4. Thirty-three days — At the end of seven days she ceased to be unclean, in the sense of ceremonially defiling by her contact, but she is for more than a month longer forbidden to touch any hallowed thing and to come into the sanctuary — court of tabernacle or temple. She was competent to perform secular but not religious duties. Obstetrical science suggests that the seclusion of seven days relates to the lochia rubra, the red discharge, and that of thirty-three days to the lochia alba, the white issue. Mosaism makes no discrimination against the sex in respect to public worship. The Hindoos, Parsees, and Arabs require the mother to be secluded forty days, and then to be purified by bathing. The ancient Greeks had a similar usage. They suffered neither childbirth nor death to pollute consecrated places.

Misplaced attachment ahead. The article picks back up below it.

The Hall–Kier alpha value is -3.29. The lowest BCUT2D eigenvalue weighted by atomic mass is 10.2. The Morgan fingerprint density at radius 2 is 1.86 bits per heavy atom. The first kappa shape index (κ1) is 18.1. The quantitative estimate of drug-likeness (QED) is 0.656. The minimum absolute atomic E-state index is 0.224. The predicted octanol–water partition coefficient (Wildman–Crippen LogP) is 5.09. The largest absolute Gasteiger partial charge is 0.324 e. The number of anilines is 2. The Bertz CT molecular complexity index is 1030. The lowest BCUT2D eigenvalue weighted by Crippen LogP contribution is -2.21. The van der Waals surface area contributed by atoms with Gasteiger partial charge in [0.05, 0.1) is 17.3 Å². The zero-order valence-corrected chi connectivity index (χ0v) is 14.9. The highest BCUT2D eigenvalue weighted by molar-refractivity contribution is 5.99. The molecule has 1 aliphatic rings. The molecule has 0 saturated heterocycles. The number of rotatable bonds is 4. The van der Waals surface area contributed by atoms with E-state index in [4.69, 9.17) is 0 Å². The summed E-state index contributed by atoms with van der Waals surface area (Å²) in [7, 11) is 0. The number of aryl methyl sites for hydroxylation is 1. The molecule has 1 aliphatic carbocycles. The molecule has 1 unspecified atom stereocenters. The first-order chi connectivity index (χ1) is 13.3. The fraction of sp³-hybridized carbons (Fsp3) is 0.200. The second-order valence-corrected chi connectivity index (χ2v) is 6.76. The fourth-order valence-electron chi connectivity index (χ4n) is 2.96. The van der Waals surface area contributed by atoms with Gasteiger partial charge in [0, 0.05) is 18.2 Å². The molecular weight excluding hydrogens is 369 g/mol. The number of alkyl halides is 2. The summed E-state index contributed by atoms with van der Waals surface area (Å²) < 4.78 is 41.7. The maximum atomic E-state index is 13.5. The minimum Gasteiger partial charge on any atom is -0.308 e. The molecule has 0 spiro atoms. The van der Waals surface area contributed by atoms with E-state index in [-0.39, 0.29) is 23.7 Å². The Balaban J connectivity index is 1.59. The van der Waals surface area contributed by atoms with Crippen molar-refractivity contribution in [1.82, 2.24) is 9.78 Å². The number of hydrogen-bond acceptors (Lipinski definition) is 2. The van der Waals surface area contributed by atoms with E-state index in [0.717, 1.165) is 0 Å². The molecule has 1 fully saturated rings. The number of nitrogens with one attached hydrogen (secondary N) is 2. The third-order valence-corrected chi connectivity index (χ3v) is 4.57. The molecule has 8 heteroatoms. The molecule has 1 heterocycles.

5. Maid child… threescore and six days — It has not pleased God to disclose the ground of this different legislation for the sexes by doubling the period of purification after the birth of a female child. The sexes are equally honoured in the decalogue. Though woman was first in transgression, sin is not thereby more deeply ingrained in her nature, for St. Paul implies that Eve’s sin was less heinous than Adam’s, inasmuch as she was deceived, while he transgressed with his eyes wide open to the character and consequences of his act. 1 Timothy 2:14. We are not satisfied with Keil’s theory, that the ancients supposed that the impure discharges continued longer after the birth of a girl. Since this is an attested physiological fact, the all-wise God did not inflict a needless disability of forty additional days. It may also have been that both mother and daughter required double time for purification as all equivalent to the circumcision of the male child.